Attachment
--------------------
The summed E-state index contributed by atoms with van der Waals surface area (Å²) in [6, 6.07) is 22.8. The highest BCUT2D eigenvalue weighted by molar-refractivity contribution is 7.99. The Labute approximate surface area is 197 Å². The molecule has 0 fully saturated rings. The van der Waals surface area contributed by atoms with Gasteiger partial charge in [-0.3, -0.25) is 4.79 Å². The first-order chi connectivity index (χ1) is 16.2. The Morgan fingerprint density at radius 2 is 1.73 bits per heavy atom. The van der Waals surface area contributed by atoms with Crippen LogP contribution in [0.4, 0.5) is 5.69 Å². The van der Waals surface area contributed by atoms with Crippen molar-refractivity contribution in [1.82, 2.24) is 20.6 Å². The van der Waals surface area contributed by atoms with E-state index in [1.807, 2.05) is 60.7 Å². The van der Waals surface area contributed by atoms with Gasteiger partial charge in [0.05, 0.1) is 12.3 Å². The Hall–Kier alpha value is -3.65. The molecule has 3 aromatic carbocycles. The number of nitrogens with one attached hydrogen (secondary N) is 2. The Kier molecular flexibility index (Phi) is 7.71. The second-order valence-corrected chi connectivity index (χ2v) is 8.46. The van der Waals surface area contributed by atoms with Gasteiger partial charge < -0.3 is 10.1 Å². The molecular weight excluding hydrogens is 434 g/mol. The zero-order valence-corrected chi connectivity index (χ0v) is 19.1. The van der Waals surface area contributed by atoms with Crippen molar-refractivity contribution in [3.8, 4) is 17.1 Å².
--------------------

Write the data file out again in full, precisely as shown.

The summed E-state index contributed by atoms with van der Waals surface area (Å²) in [6, 6.07) is 22.8. The highest BCUT2D eigenvalue weighted by molar-refractivity contribution is 7.99. The Labute approximate surface area is 197 Å². The molecule has 0 fully saturated rings. The van der Waals surface area contributed by atoms with Gasteiger partial charge in [-0.3, -0.25) is 4.79 Å². The first-order chi connectivity index (χ1) is 16.2. The Morgan fingerprint density at radius 2 is 1.73 bits per heavy atom. The van der Waals surface area contributed by atoms with Crippen LogP contribution in [0.4, 0.5) is 5.69 Å². The van der Waals surface area contributed by atoms with Crippen molar-refractivity contribution in [1.82, 2.24) is 20.6 Å². The van der Waals surface area contributed by atoms with E-state index in [1.807, 2.05) is 60.7 Å². The van der Waals surface area contributed by atoms with Gasteiger partial charge in [0.05, 0.1) is 12.3 Å². The Hall–Kier alpha value is -3.65. The molecule has 3 aromatic carbocycles. The number of nitrogens with one attached hydrogen (secondary N) is 2. The Kier molecular flexibility index (Phi) is 7.71. The second-order valence-corrected chi connectivity index (χ2v) is 8.46. The van der Waals surface area contributed by atoms with Gasteiger partial charge < -0.3 is 10.1 Å². The molecular weight excluding hydrogens is 434 g/mol. The zero-order valence-corrected chi connectivity index (χ0v) is 19.1. The van der Waals surface area contributed by atoms with Crippen molar-refractivity contribution in [3.8, 4) is 17.1 Å².